May 20, 2007
Continued pitch for cert on an important Blakely issue
As detailed in this post, I am part of a team seeking cert in Faulks v. US, a case from the Fourth Circuit concerning the procedures for revoking supervised release. Our initial petition is here, and earlier this month the government filed its brief in opposition (BIO). A few days ago, we filed our reply to the government's BIO. These latest filings can be accessed here:
Though I am partial, I am genuinely convinced that the issues we have raised in Faulks need the Supreme Court's attention ASAP. If the Justices in the Blakely five (or the Cunningham six) are genuinely committed to its articulated Sixth Amendment doctrines and principles, the judge-centered procedures employed in federal supervised release revocation proceedings ought to be cause for significant constitutional concern (especially in a case with extreme facts like Faulks).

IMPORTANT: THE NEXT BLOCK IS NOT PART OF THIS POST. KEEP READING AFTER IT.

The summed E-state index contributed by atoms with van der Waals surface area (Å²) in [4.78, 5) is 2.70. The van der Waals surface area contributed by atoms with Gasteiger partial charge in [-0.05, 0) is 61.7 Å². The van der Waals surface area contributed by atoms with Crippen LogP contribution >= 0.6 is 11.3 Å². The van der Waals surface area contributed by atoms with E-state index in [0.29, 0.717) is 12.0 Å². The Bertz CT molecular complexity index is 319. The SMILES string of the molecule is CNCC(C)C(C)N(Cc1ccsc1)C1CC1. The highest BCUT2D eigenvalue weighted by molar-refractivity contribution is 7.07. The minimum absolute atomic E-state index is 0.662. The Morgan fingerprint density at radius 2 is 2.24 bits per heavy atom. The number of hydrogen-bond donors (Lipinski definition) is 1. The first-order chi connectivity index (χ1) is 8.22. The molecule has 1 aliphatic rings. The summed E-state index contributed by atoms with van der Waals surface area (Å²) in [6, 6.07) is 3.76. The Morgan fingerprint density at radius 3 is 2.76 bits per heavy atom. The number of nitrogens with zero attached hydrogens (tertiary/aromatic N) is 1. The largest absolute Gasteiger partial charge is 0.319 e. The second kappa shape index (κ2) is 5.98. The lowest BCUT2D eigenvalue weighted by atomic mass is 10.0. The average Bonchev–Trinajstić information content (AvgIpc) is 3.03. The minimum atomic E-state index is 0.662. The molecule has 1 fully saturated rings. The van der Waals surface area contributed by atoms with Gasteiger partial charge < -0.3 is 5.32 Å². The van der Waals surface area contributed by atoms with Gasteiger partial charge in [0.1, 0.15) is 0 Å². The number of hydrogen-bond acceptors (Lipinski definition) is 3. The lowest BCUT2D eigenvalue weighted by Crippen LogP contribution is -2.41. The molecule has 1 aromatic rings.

As has been well documented in the SCOTUSblog stats, SCOTUS needs to grant cert in a bunch of new cases to fill its fall argument calender. And the Court has not taken up any new Blakely issues in a while (although, of course, Claiborne and Rita might address Sixth Amendment issues). I am hopeful we have a real shot with Faulks.
May 20, 2007 at 07:14 PM | Permalink
TrackBack URL for this entry:
Listed below are links to weblogs that reference Continued pitch for cert on an important Blakely issue:
Nice post, Doug. I think that the structural and reliability problems in Faulks are far more serious than those in Apprendi and Blakely. In Faulks's case, the judge was finding facts regarding a crime completely unrelated to Faulks crime of conviction nearly a decade prior. This seems to me far more extreme bypassing of the jury function than finding additional aggravating facts relating to the crime of conviction (as in Apprendi and Blakely). If ever a Sixth Amendment violation were more clear, this is it. I don't think that a holding for Faulks should be 5-4 or 6-3. This is a case where all the Justices ought to be extremely concerned.
Posted by: Aaron | May 21, 2007 1:53:02 AM